Set in the period between the two World Wars, Nightwood unfolds in the decadent shadows of Europe’s great cities, Paris, Berlin, and Vienna—a world in which the boundaries of class, religion, and sexuality are bold but surprisingly porous.
The outsized characters who inhabit this world are some of the most memorable in all of fiction—there is Guido Volkbein, the Wandering Jew and son of a self-proclaimed baron; Robin Vote, the American expatriate who marries him and then engages in a series of affairs, first with Nora Flood and then with Jenny Petherbridge, driving all of her lovers to distraction with her passion for wandering alone in the night; and there is Dr. Matthew-Mighty-Grain-of-Salt-Dante-O’Connor, a transvestite and ostensible gynecologist, whose digressive speeches brim with fury, keen insights, and surprising allusions. Barnes’ depiction of these characters and their relationships (Nora says, “A man is another persona woman is yourself, caught as you turn in panic; on her mouth you kiss your own”) has made the novel a landmark of feminist and lesbian literature.

NIghtwood (1936) by Djuna Barnes

Set in the period between the two World Wars, Nightwood unfolds in the decadent shadows of Europe’s great cities, Paris, Berlin, and Vienna—a world in which the boundaries of class, religion, and sexuality are bold but surprisingly porous.

The outsized characters who inhabit this world are some of the most memorable in all of fiction—there is Guido Volkbein, the Wandering Jew and son of a self-proclaimed baron; Robin Vote, the American expatriate who marries him and then engages in a series of affairs, first with Nora Flood and then with Jenny Petherbridge, driving all of her lovers to distraction with her passion for wandering alone in the night; and there is Dr. Matthew-Mighty-Grain-of-Salt-Dante-O’Connor, a transvestite and ostensible gynecologist, whose digressive speeches brim with fury, keen insights, and surprising allusions. Barnes’ depiction of these characters and their relationships (Nora says, “A man is another persona woman is yourself, caught as you turn in panic; on her mouth you kiss your own”) has made the novel a landmark of feminist and lesbian literature.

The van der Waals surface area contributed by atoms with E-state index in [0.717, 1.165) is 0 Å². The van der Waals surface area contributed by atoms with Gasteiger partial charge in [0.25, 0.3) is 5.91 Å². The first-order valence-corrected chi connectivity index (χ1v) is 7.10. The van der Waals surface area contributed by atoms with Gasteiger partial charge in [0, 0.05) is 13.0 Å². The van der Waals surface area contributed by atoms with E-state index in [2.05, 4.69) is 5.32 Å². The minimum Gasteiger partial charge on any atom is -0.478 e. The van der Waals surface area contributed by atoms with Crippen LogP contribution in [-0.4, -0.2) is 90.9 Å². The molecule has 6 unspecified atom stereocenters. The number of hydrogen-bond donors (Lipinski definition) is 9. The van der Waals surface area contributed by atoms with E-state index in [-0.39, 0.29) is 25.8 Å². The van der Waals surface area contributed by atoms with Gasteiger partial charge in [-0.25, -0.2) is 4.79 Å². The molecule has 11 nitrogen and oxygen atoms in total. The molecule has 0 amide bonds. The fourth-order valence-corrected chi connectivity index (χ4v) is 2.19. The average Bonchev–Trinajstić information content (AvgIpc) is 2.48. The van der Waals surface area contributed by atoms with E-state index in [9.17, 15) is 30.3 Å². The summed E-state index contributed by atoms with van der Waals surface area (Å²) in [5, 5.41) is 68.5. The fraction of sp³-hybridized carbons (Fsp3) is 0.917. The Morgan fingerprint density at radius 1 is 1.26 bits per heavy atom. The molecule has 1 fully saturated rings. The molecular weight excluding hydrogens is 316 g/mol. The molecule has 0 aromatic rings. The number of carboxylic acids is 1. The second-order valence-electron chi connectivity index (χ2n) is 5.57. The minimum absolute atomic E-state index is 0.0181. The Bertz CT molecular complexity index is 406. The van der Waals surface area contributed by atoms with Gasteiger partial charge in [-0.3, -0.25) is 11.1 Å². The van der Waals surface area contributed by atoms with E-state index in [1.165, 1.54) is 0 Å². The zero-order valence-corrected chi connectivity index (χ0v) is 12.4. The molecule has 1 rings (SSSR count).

16 8 / 2011

Miss Furr and Miss Skeene (1925) by Gertrude Stein, is a poem that tells “the Tale of Two Young Ladies Who Where Gay Together and of How One Left The Other Behind.”
Miss Furr and Miss Skeene was the first published use of the word “gay” to mean homosexual, (the word had a double meaning in the poem), and was hugely influential in the adoption of the term.
The text of the poem can be found here. (It’s recommended that it be read aloud to get the full effect).

Miss Furr and Miss Skeene (1925) by Gertrude Stein, is a poem that tells “the Tale of Two Young Ladies Who Where Gay Together and of How One Left The Other Behind.”